function of zinc in plants
Occurs in eroded soils. Zinc intake is at the lowest level in 5.5-7.0 pH environment. At low pH, it causes intake at the toxicity point. Plants actively take up zinc in water-soluble form. Zinc solubility in soil is inversely proportional to soil pH. As the pH increases, the solubility decreases. The lower the pH, the higher the solubility. There is competition between zinc intake and copper, iron, manganese and calcium intake. Within the plant, zinc is carried by the xylem tissues in the form of Zn2 + ions or depending on organic acids. Although limited, there is a transfer from old leaves to young leaves. There is an antagonistic effect between phosphorus and zinc in plants. Some elements slow down the absorption of others by plants. For example, calcium slows down your potassium intake or the other one. This phenomenon is known as “antagonism”.
zinc deficiency in plants
occurs mostly in neutral or alkaline soils rich in phosphorus and carbohydrate content. Zinc deficiency affects the roots rather in cultivated plants and causes the death of old root tissues. On the other hand, in zinc deficiency, chlorosis occurs between leaf veins. While the leaf veins remain green, the color between the veins turns light green, yellow or even white. Symptoms are defined as rosettes or small leaves. Newly developing leaves are smaller than normal. Since the shoot development is short, the leaves are close to each other and give a rosette appearance.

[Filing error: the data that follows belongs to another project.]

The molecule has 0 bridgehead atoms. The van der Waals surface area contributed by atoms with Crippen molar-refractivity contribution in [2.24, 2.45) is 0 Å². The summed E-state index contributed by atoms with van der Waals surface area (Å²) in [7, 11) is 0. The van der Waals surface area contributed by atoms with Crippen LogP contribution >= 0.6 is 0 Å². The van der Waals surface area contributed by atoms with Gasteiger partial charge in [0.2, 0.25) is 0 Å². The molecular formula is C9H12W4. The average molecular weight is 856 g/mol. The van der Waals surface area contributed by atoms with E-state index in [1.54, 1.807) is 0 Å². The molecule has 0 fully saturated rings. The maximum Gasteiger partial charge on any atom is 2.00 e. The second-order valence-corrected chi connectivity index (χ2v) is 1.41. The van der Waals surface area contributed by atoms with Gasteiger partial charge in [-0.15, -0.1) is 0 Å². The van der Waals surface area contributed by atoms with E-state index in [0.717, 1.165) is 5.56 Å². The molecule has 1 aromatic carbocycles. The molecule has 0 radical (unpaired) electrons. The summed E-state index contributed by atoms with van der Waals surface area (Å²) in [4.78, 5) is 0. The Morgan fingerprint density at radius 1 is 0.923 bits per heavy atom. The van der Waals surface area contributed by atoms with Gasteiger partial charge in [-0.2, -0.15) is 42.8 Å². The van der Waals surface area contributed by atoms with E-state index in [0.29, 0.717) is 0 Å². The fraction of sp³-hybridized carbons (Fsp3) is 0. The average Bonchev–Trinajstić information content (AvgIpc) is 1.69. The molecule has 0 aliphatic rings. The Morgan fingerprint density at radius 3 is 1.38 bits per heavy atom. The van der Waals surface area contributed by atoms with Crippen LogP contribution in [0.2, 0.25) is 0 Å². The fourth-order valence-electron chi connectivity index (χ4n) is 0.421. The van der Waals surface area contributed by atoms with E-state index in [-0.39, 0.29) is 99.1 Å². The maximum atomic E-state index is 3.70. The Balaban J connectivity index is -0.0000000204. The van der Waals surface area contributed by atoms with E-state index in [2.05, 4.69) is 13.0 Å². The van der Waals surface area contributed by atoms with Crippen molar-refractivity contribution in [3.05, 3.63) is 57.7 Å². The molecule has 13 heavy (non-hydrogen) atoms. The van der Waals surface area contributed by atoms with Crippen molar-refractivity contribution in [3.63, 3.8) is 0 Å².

In severe cases, old leaves may fall off. In the early spring, a delay in green parts can be noticed in the lateral leaves of the last year. These symptoms can be confused as cold damage, but the distinctive feature of cold damage is a browning in the cambium tissue. Leaf edges sometimes become wavy. Yellow mosaic spots occur between the veins on the leaf surface, with the vein edges remaining green. If the deficiency is not severe, it only affects the leaves.